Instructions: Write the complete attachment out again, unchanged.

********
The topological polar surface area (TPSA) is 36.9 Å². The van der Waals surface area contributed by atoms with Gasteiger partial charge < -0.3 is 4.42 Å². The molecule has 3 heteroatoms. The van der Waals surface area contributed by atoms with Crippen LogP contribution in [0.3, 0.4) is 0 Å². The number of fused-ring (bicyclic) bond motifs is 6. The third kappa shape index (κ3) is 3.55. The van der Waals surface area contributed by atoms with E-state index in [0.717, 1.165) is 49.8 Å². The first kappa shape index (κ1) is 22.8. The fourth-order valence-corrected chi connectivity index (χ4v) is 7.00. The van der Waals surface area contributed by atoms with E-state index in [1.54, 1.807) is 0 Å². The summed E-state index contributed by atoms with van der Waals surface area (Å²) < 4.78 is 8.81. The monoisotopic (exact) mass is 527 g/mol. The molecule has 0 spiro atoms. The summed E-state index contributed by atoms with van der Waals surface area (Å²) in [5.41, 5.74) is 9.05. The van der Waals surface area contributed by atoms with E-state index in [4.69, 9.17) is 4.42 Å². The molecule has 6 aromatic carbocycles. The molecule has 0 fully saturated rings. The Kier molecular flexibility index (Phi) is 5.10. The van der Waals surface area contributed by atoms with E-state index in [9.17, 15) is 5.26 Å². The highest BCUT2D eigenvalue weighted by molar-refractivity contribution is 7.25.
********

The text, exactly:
The topological polar surface area (TPSA) is 36.9 Å². The van der Waals surface area contributed by atoms with Gasteiger partial charge < -0.3 is 4.42 Å². The molecule has 3 heteroatoms. The van der Waals surface area contributed by atoms with Crippen LogP contribution in [0.3, 0.4) is 0 Å². The number of fused-ring (bicyclic) bond motifs is 6. The third kappa shape index (κ3) is 3.55. The van der Waals surface area contributed by atoms with E-state index in [0.717, 1.165) is 49.8 Å². The first kappa shape index (κ1) is 22.8. The fourth-order valence-corrected chi connectivity index (χ4v) is 7.00. The van der Waals surface area contributed by atoms with E-state index in [1.54, 1.807) is 0 Å². The summed E-state index contributed by atoms with van der Waals surface area (Å²) < 4.78 is 8.81. The monoisotopic (exact) mass is 527 g/mol. The molecule has 0 spiro atoms. The summed E-state index contributed by atoms with van der Waals surface area (Å²) in [5.41, 5.74) is 9.05. The van der Waals surface area contributed by atoms with E-state index in [4.69, 9.17) is 4.42 Å². The molecule has 6 aromatic carbocycles. The molecule has 0 fully saturated rings. The Kier molecular flexibility index (Phi) is 5.10. The van der Waals surface area contributed by atoms with E-state index in [9.17, 15) is 5.26 Å². The highest BCUT2D eigenvalue weighted by molar-refractivity contribution is 7.25.